The Positive Discipline method has proved to be an invaluable resource for teachers who want to foster creative problem-solving within their students, giving them the behavioral skills they need to understand and process what they learn. In Positive Discipline Tools for Teachers, you will learn how to successfully incorporate respectful, solution-oriented approaches to ensure a cooperative and productive classroom. Using tools like “Connection Before Correction,” “Four Problem-Solving Steps,” and “Focusing on Solutions,” teachers will be able to focus on student-centered learning, rather than wasting time trying to control their students’ behavior. Each tool is specifically tailored for the modern classroom, with examples and positive solutions to each and every roadblock that stands in the way of cooperative learning.
Complete with the most up-to-date research on classroom management and the effectiveness of the Positive Discipline method, this comprehensive guide also includes helpful teacher stories and testimonials from around the world. You will learn how to:
– Model kind and firm leadership in the classroom
– Keep your students involved and intrinsically motivated
– Improve students’ self-regulation
-And more! (Amazon)
This manual sounded exactly like what I would need to add a positive boost to my classroom this year. Last year was a bit rough around the edges as I was only a TA but this year being in charge with a new TA of my own it’s my mission to make my classroom as positive as possible. Sadly Positive Discipline for Teachers offered empty ended advice to achieve the goals it boosted about. The foreword and introduction alone had me beaming ear to ear with the hope of new tools to make this the best year yet. However, I quickly noticed there was a severe lack of actual tips. Each chapter explained how important a different task was. For example: Encouragement, Caring, Focus on Solutions, Kind and Firm, etc. Then it offered the “Tool in Action” from real teachers using Positive Discipline in their classrooms. Finally it wrapped up with “Tool Tips” which was a brief outline of how to implement a particular idea into the classroom.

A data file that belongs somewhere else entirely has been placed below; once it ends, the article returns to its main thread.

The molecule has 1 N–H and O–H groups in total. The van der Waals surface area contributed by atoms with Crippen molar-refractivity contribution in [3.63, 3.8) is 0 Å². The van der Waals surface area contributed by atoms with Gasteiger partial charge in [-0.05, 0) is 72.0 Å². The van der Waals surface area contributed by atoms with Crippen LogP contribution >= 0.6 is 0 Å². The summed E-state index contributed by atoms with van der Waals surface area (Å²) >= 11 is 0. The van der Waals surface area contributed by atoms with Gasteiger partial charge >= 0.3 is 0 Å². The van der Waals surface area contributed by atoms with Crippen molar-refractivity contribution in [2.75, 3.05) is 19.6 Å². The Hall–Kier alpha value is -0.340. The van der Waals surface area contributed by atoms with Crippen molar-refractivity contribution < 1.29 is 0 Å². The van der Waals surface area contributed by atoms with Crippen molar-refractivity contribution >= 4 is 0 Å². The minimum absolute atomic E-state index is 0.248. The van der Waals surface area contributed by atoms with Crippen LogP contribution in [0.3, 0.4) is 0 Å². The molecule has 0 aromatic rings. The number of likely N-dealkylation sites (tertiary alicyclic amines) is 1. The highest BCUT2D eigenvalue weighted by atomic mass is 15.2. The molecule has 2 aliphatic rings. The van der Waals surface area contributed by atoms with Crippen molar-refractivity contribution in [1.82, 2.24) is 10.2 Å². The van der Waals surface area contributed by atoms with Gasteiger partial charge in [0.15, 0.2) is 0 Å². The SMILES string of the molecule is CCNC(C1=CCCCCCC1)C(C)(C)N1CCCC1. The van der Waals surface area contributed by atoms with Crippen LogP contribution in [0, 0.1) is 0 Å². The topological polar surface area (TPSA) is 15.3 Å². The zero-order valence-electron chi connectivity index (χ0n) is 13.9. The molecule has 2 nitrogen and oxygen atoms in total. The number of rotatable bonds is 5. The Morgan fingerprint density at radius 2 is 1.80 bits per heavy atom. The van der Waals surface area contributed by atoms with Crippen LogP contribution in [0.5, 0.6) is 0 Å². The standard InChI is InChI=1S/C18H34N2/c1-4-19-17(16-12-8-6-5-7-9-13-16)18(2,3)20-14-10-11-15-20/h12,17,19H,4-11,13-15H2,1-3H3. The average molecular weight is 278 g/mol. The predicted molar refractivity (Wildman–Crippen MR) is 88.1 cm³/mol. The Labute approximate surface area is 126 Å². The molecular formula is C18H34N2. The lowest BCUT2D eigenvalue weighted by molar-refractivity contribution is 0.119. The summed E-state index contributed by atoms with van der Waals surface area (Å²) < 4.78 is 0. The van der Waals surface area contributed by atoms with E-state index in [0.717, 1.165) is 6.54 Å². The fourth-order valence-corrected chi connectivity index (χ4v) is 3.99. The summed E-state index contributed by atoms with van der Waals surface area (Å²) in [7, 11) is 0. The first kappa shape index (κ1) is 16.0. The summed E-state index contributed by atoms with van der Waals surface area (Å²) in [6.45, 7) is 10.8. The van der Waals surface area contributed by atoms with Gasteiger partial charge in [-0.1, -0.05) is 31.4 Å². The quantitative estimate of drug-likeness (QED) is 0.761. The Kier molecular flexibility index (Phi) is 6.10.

I think this would be a great workshop to go to. My hope is that one day I will have the opportunity to go to this sort of workshop, however I do not believe I gained any true knowledge about implementing Positive Discipline in my classroom. My goal is still to make it a positive environment and I wouldn’t say that Positive Discipline for Teachers by Jane Nelsen, ED.D., and Kelly Gfroerer, Ph.D was a total waste because it did make me think how I could implement new strategies to help with building a true classroom community.
Thank you to Blogging for Books for sending me this copy in exchange for review.